Effect of Virtual Nutrition Training Based on the Health Belief Model on the Awareness of Patients with Type II Diabetes

AUTHORS

Mostafa Jafari 1 , Hossein Ashtarian 1 , * , Parvin Nokhasi 1

1 Health Education and Promotion Department, School of Public Health, Kermanshah University of Medical Sciences, Kermanshah, Iran

How to Cite: Jafari M, Ashtarian H , Nokhasi P. Effect of Virtual Nutrition Training Based on the Health Belief Model on the Awareness of Patients with Type II Diabetes. Int J Health Life Sci. 2021;7(3):e116264. doi: 10.5812/ijhls.116264.

ARTICLE INFORMATION

International Journal of Health and Life Sciences: 7 (3); e116264
Published Online: July 20, 2021
Article Type: Research Article
Received: May 16, 2021
Revised: July 4, 2021
Accepted: July 14, 2021
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Abstract

Background: Various teaching methods could be used to reduce complications in diabetic patients.

Objectives: The present study aimed to assess the effect of nutrition training based on the health belief model (HBM) and electronic methods on the awareness of patients with type II diabetes in Kermanshah, Iran in 2012.

Methods: This quasi-experimental study was conducted at a diabetes clinic in Kermanshah City. In total, 60 patients were selected via convenience sampling and divided into three groups of 20, including SMS, blog, and collaborative blog. Data were collected before, immediately after, and three months after the educational intervention using a standard questionnaire. Data analysis was performed in SPSS version 16 using the Kruskal-Wallis test, Friedman’s test, and analysis of variance (ANOVA) at the significance level of 0.05.

Results: The mean score of awareness was considered significant (P < 0.01). In addition, significant differences were observed in the perceived sensitivity and barriers, cue to action, and self-efficacy in the blog group (P < 0.05) before and three months after the intervention. In the collaborative blog group, a significant difference was denoted in the perceived severity and cue to action before and three months after the intervention (P < 0.05). Cue to action also differed significantly in the SMS group, and the self-efficacy score significantly changed only in the blog group after the intervention (P = 0.006).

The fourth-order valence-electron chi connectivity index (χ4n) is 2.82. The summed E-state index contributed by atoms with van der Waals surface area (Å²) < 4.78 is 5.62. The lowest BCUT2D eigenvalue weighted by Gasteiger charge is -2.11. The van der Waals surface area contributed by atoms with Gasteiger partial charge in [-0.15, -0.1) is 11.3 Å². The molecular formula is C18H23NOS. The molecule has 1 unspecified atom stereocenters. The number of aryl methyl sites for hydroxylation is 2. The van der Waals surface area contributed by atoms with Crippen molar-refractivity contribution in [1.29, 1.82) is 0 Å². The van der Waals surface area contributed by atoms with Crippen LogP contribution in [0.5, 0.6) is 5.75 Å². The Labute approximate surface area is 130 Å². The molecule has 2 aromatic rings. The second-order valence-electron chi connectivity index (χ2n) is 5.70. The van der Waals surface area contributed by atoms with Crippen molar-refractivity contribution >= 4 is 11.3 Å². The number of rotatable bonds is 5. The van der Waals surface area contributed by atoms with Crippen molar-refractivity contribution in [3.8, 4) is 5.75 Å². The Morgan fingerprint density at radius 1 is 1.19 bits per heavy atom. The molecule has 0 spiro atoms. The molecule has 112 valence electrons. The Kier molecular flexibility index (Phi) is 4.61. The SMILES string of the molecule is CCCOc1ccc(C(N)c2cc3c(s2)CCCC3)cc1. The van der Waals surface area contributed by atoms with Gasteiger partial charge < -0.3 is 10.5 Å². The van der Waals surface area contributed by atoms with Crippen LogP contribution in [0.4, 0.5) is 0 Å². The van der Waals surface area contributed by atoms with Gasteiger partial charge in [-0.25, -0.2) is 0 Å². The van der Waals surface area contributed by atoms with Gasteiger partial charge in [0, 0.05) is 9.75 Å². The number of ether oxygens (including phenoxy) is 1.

Conclusions: According to the results, using blogs, group/collaborative blogs, and SMS could effectively increase the awareness of the diabetic patients. Therefore, virtual training could enhance the structures of the HBM, with the exception of the perceived sensitivity domain.

1. Background

Diabetes is considered to be the most prevalent chronic disease across the world, and the increasing prevalence of the disease is a major health concern. The global prevalence of diabetes in 2011 was estimated to be 366 and 552 million, which is expected to further increase by 2030 (1, 2). In terms of the diabetic patients living across the world by the year 2030, the share of developing countries would be 77.6% (3). In addition, a national study examining the risk factors for non-communicable diseases indicated the prevalence of diabetes to be 7.7% within the age range of 25 - 64 years (4). The World Health Organization (WHO) has estimated that there will be more than six million diabetic patients in Iran by 2030 (5).

Diabetes control reduces the associated mortality and prevents the long-term complications of the disease (2). Nutrition plays a pivotal role in disease control and is an inherent element of the nutritional treatment of diabetes for reducing the associated mortality, morbidity, and disease complications. Receiving updated nutritional information, especially through virtual education, is essential for diabetic patients (6). Educational interventions via phone, SMS, and the internet are the new approaches to raising the awareness of diabetic patients in this regard (7, 8).

The internet is a worldwide communication system through which people communicate and exchange information anytime and anywhere (9, 10). Given the wide availability of mobile phones and their widespread use, these devices have proven efficient in health education as well (11, 12). In a study in this regard, Waneberg et al. (13) reported that SMS-based educational interventions are effective in increasing the knowledge and awareness of diabetic patients. SMS seems to be an effective tool in raising the awareness of diabetic patients (14).

The health belief model (HBM) provides an appropriate framework for educational interventions in different fields, including diabetes control. To date, this model has been used as a framework for designing and implementing educational interventions in various areas of health care (15, 16). However, few studies have investigated the effects of using virtual education on diabetic patients in Iran, and it remains unclear which e-learning method is more effective in the training of diabetic patients.

2. Objectives

The present study aimed to evaluate the effect of nutrition education on the awareness of patients with type II diabetes using three electronic teaching methods based on the HBM.